The “Letter by academic researchers to the EU regarding the participation of Israeli settlements in EU research programs” has been organised by the British Committee for the Universities of Palestine (BRICUP) and its French sister organisation the Association des Universitaires pour le Respect du Droit International en Palestine (AURDIP).
The EU recently announced new guidelines that should prevent Israeli universities, companies and projects based in settlements from receiving EU funding. This important policy change is the result of grassroots campaigning across Europe, including a letter to the EU foreign policy chief Catherine Ashton signed by 250 academics from across Europe last year.
The intention of the guidelines is to ensure that the EU’s own institutions respect the obligation not to recognize Israeli sovereignty in the Palestinian territory occupied by Israel since 1967, including the Palestinian West Bank, East Jerusalem and Gaza Strip as well as the Syrian Golan Heights.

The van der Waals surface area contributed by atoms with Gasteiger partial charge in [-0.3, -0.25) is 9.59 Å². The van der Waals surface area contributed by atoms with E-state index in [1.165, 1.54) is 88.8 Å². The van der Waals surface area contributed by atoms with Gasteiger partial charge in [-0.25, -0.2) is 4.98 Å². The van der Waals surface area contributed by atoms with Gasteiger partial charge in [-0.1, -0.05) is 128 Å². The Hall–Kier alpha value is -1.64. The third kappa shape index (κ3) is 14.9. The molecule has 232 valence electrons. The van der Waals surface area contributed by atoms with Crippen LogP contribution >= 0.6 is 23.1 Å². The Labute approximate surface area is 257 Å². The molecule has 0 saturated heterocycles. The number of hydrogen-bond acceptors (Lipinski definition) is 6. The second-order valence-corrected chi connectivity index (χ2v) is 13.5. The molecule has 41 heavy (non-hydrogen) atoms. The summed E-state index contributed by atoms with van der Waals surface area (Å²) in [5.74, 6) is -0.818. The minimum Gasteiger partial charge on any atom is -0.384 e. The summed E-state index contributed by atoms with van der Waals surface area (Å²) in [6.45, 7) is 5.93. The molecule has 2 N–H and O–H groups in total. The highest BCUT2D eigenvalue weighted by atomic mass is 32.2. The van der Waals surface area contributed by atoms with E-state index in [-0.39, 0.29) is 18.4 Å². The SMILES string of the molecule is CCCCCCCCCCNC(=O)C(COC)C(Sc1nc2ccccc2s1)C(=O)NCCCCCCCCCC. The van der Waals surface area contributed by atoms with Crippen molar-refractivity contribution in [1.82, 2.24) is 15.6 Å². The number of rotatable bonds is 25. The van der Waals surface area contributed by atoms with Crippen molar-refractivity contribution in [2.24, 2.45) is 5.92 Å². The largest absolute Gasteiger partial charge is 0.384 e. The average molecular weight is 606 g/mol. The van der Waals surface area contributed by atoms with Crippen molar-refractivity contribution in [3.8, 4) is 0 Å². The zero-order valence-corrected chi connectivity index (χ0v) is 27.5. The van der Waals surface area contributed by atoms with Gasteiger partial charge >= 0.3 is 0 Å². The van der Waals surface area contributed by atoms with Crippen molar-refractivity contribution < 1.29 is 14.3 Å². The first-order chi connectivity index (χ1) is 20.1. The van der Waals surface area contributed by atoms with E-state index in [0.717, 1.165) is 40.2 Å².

The new guidelines have been welcomed by students and conscientious academics in Palestine and Europe who have been campaigning against EU-funded joint projects between European universities and illegal settlement companies such as cosmetics firm Ahava. Ahava Dead Sea Laboratories Ltd, whose factory is located in the illegal Mitzpe Shalem settlement in the occupied West Bank, has participated in five projects under the current Framework Programme 7 (FP7), and is even the co-ordinator of two of them. These projects have a total value of €36,033,269, of which the EU has contributed €25,245,718.
The letter is addressed to Baroness Ashton in her capacity as High Representative of the European Union for Foreign Affairs and Security Policy.It says, “As academic researchers, many of whom have been in receipt of EU research funding, we call upon the EU to implement its new guidelines in full and to ensure that projects, companies and institutions located in illegal Israeli settlements are not eligible for EU research funding.”